Re: Reorganization

Subject: Re: Reorganization
From: Garret Romaine <GRomaine -at- MSMAIL -dot- RADISYS -dot- COM>
Date: Wed, 4 Sep 1996 12:04:00 PDT

Matthew was right on with his advice about surviving the switch from a
central pubs department to a team member approach:

>I have shifted my job definition a bit. I approach the work first
as a software developer, second as a writer. This perspective is important,
since you will be now associating with developers on the team more than with
the fellow writers. You will identify yourself more with the software team
rather than with the writing team. <snip> Working on a development team can
be hard, because the tech writer is generally considered the least
technically proficient member of the team, and programmers generally judge
all people by their technical abilities. <

I wanted to interject my thoughts here, because I went through this same
experience 5 years ago and apparently I'm still a little bitter :-).

One day our comfy little pubs department was demolished, sending writers to
engineering "teams" and suddenly reporting to engineering supervisors.

The effect was catastrophic for most. We suddenly were ranked and rated
against engineers, and obviously found lacking. Where we talked grammar and
punctuation and format, we now struggled with links and compilers and
languages. The idea of training, buffering, or otherwise helping with the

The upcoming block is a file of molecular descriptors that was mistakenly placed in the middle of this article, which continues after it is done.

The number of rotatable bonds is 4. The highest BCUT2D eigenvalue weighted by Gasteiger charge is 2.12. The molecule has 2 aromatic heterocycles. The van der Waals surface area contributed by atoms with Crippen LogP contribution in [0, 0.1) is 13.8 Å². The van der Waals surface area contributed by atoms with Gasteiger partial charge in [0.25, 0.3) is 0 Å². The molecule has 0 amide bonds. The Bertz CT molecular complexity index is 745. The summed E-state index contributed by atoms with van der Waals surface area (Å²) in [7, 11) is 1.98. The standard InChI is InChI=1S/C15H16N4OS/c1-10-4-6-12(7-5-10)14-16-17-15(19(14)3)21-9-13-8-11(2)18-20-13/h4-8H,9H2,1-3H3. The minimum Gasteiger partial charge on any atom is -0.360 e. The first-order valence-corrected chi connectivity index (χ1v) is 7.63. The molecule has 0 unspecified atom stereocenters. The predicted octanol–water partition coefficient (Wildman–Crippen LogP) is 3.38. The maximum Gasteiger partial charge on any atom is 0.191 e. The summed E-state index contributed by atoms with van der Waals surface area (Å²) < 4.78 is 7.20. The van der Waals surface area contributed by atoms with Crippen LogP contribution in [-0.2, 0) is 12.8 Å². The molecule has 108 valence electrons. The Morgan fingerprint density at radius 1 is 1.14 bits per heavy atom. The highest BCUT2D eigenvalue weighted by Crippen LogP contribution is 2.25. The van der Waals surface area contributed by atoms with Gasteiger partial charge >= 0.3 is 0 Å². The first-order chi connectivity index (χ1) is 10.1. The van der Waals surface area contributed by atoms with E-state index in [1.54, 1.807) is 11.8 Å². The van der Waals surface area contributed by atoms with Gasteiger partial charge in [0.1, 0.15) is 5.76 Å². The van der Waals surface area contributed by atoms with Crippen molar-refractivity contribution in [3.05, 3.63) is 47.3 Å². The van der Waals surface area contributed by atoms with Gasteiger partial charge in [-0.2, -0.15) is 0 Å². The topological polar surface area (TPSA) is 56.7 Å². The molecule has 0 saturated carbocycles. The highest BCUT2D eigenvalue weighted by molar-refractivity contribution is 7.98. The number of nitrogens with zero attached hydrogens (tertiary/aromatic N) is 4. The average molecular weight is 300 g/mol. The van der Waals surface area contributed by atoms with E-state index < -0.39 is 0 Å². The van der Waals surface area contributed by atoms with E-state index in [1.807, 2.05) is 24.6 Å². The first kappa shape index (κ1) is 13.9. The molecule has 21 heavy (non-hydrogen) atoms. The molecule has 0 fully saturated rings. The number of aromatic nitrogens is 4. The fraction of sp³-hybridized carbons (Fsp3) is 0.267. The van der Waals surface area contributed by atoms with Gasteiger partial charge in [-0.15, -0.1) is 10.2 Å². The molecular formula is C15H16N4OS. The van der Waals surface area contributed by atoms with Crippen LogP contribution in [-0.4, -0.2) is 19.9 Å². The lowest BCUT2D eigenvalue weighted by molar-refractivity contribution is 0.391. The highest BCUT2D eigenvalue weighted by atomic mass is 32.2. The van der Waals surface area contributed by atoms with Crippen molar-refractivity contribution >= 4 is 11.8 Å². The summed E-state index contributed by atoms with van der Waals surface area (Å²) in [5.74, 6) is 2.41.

adjustment was not well considered. The new bosses were unsympathetic and
not very good at the care and feeding of writers.

The problem with these team approaches is that the don't take into
consideration the fact that many writers love writing, love their jobs, and
when the description changes so dramatically, they are left floating. They
may have no intention of becoming software engineers, no matter what some
MBA genius reads in the Harvard Business Review.

Personally, I didn't like being on a team. What always happened was that I
was handed other small projects that inevitably grew, and suddenly I'm
juggling a bunch of tasks while everyone else has a single focus. Which
means I don't feel like much of a team member all of a sudden. And my boss,
who never looked upon writers with much respect, is suddenly making jokes in
meetings about writers trying to make suggestions to improve the user
interface.

I would recommend to the writer who started this thread several things:
first, brush up your resume. You may not like where the company is headed
with this change. Be proactive with your career, instead of agonizing up to
the first performance review. And do start taking the classes Matthew
suggested, in case you find you are good at the technical side and want to
pursue it. Besides, you'll always want to keep up your technical skills,
just on principle. And third, make clear to your boss that writers have
different needs than programmers. Otherwise, they'll think of you as someone
with lower technical skills than a programmer has, rather than someone who
is already comfortable with their career choice, if not their temporary
place of employment.

Garret Romaine
gromaine -at- radisys -dot- com
- Endeavor to persevere

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